Cataract is one of the leading treatable causes of visual impairment in children.1 It is estimated that congenital cataract is responsible for approximately 5% to 20% of childhood blindness globally. Although there might be variability from country to country, the incidence is about 1 in 250 births.2 Congenital cataract can be unilateral or bilateral. Opacity can vary in size and location, and opacifications can range in severity from a small white spot to involving the entire lens. Regardless of etiology, cataracts that occlude the optical axis and hinder vision must be treated early for normal visual development.
The most severe complication of congenital cataract is permanent visual impairment. Occlusion of the optical axis because of lens opacity during a sensitive period of visual development could result in permanent amblyopia and nystagmus. Unilateral cataracts have worse visual prognoses than bilateral cataracts. Even minimal opacity might cause severe amblyopia in some cases.
In addition to an appropriate surgical intervention to clear the visual axis, the use of aphakic spectacles, contact lenses, or intraocular lens (IOL) implantation is necessary for good visual development.
Most eye growth occurs in the first year of life.3 Changes in the globe’s axial length (AL) occur in three phases. The first phase (from birth to 2 years) is the rapid growth stage. The AL increases by approximately 4.0 mm in the first 6 months and by approximately 2.0 mm in the next 6 months of life. The growth rate slows in the second (2 to 5 years) and third (5 to 13 years) phases, with elongation of only 1.0 mm in each phase.
The aim of the present study was to analyze the effect of lens status on AL in patients who underwent surgery for unilateral and bilateral congenital cataract.
Patients and methods
The records of patients who were treated and followed for congenital cataract in the Ophthalmology Department of Yüzüncü Yıl University School of Medicine, between January 1996 and January 2016, were retrospectively analyzed. The study was conducted in accordance with the Declaration of Helsinki and with approval of the Yüzüncü Yıl University School of Medicine Ethics Committee.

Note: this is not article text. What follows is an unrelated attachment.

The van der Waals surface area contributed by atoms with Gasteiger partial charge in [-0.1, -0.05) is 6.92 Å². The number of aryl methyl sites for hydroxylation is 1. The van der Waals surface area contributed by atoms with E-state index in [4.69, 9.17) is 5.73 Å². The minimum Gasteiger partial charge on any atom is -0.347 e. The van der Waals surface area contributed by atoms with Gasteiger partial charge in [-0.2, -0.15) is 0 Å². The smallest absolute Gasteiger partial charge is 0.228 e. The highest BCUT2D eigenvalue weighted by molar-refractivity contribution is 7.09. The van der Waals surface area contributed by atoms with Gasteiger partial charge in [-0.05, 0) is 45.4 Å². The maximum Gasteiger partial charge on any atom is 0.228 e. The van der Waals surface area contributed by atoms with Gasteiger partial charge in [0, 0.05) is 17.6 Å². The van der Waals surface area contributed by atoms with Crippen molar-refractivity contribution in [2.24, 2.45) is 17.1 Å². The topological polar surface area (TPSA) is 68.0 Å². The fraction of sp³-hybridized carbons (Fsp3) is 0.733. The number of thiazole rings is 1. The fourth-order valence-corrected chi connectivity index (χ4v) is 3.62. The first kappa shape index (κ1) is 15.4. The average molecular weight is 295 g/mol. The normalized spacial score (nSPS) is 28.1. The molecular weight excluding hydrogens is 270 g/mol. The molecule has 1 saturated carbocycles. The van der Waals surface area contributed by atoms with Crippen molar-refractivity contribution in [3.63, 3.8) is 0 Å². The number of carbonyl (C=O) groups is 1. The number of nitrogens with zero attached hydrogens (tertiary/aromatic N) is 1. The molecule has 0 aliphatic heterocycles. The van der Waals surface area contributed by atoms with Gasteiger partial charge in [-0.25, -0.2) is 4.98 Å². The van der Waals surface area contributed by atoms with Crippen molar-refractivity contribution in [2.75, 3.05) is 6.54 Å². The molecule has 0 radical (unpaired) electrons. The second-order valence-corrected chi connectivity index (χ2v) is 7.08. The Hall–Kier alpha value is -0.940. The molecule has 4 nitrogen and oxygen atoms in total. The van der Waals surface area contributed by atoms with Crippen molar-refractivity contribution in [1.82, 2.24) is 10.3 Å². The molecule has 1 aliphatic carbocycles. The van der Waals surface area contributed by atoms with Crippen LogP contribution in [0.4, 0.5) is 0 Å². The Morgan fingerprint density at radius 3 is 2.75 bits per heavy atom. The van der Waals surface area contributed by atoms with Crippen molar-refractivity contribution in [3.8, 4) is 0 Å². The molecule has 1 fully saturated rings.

Patients with unilateral or bilateral congenital cataract occluding the optical axis who were followed for at least 5 months were included in the study. Patients with trauma-related cataract, glaucoma, microphthalmia, nanophthalmos, and other anterior segment pathologies were excluded. Six of the patients were missing preoperative or postoperative measurements for one eye and were included in the study only with their measured eye.
All patients initially underwent lensectomy and/or anterior vitrectomy and posterior capsulotomy, as appropriate for their age. Postoperatively, the patients were prescribed aphakic spectacles or contact lenses after a retinoscopic examination. Secondary IOL implantation was performed at approximately 2 to 3 years of age. Some patients with late presentation for cataract or with unilateral cataract underwent a single operation including lensectomy plus IOL implantation and/or posterior capsulotomy with anterior vitrectomy. Ocular examinations and AL measurements were performed preoperatively and postoperatively. The AL was measured using ultrasound biometry (EchoScan-US 1800, Nidek Co., Ltd.). The intraocular pressure (IOP) measurements were recorded preoperatively and postoperatively. The number of measurements that were performed with an applanation tonometer were 7 preoperatively and 21 postoperatively. The remaining measurements were performed with digital palpation of the globe and evaluated as normal limits.
The patients were separated into three groups: bilateral aphakic, bilateral pseudophakic, and unilateral. Patients who underwent cataract extraction and IOL implantation in separate operations were included in both the bilateral aphakic and bilateral pseudophakic groups. The unilateral group was subdivided into the operated cataract eyes (unilateral aphakic and unilateral pseudophakic) and unoperated fellow phakic eyes. The patients’ ages, follow-up periods, and preoperative and postoperative AL measurements were evaluated.